Charmian Carr will always be 16 going on 17 for fans of “The Sound of Music.” In the movie adaptation of the Rodgers & Hammerstein musical, she played the rebellious Liesl von Trapp, eldest daughter of a privileged Austrian clan of seven children living under the strictures of their militaristic father, played by Christopher Plummer.
In reality, Carr was an unknown 21-year-old performer from the San Fernando Valley when executives at 20th Century Fox chose her for the movie. She was required to hold her own singing talents against those of Julie Andrews, who played Maria, the headstrong novitiate hired to be the family’s governess.
Among the memorable songs Carr performed in the Oscar-winning movie was “Sixteen Going on Seventeen,” an ode to the allure and thrill of teenage romance.
Years later, Carr revealed that she harbored a crush not on the actor who played Rolfe, her adolescent paramour, but on Plummer, who played her on-screen father. “I had a huge crush on him,” the actress recalled in 2010 during an interview on “The Oprah Winfrey Show.” “He was so perfect, and he spoke with this perfect British accent.”
Carr died Saturday in Woodland Hills of complications from a rare form of dementia, according to a statement from her family. She was 73.
Despite the global success of “The Sound of Music” and five Oscars, including best picture, Carr shunned Hollywood to focus on her family and a career in interior design.
Her only other screen credit was a 1966 TV movie, the offbeat Stephen Sondheim musical “Evening Primrose,” co-starring Anthony Perkins.
But the actress still maintained great affection for “The Sound of Music,” participating in sing-along screenings at the Hollywood Bowl until 2012.
She also penned two books about her experience on the movie, “Forever Liesl” in 2000 and “Letters to Liesl” the following year.
“When people look at me and see Liesl, I believe they are looking into a mirror,” she wrote in the 2000 book. “If the film has touched them in some way, it is because it represents the world as they want it to be. If it makes them feel love or happiness or hope, it is because they have these feelings inside them.”
Carr was born Charmian Anne Farnon in Chicago in 1942 and moved to the San Fernando Valley with her family when she was 13. (At director Robert Wise’s suggestion, she later changed her last name.) Show business ran strong in her family: Her mother, Rita, was a vaudeville actress, while her father, Brian, was a musician and orchestra leader.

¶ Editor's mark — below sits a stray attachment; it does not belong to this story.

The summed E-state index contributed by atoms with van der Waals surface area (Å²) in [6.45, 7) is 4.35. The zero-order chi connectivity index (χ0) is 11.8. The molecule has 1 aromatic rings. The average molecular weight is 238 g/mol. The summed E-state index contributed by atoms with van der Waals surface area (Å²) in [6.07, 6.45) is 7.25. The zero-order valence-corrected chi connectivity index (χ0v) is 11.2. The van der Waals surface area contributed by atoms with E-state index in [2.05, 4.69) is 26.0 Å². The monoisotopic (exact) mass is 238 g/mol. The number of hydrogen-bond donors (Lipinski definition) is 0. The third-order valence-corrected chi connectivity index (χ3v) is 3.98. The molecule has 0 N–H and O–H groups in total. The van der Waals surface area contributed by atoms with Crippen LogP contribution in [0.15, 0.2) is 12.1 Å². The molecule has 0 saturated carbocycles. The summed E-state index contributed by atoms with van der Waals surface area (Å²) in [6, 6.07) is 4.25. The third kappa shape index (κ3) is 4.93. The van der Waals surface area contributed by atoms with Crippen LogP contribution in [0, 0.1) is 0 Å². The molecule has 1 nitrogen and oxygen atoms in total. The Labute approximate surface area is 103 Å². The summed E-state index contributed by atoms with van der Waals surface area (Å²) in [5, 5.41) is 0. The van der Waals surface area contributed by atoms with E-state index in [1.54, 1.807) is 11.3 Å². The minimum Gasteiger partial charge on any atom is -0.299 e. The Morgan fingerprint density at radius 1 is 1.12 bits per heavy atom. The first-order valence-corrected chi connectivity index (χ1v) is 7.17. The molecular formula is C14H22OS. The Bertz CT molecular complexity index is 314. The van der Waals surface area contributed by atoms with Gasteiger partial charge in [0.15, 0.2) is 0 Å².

“The Sound of Music” was a momentous event in the young actress’ career, and she spent two years with the cast promoting the movie around the world.
After leaving Hollywood, she married a dentist and had two children. Later in life, she launched her own interior design firm, Charmian Carr Design, which counted pop star Michael Jackson as a client.
Throughout her life, she stayed in contact with her on-screen siblings from “The Sound of Music.” She also enjoyed interacting with the movie’s fans at the sing-alongs and reminiscing about the movie.
She once recalled that her first scene on the lengthy shoot was when Liesl sneaks into the house late at night and attempts to sneak past a praying Maria. She missed two cues in part, she said, because a thunderous sound effect prevented her from hearing her co-star.
She recalled that Wise was patient with her. “Rather than make me feel like an amateur or that I was ruining the scene or upsetting the star, Bob Wise took the time to help me become an actress,” she wrote in “Forever Liesl.”
In later years, Carr lived in Encino. The actress, who was divorced, is survived by two daughters, Jennifer and Emily, four siblings and four grandchildren.
3:25 p.m.: This article was updated with Times staff reporting.
This article was originally published at 1:40 p.m.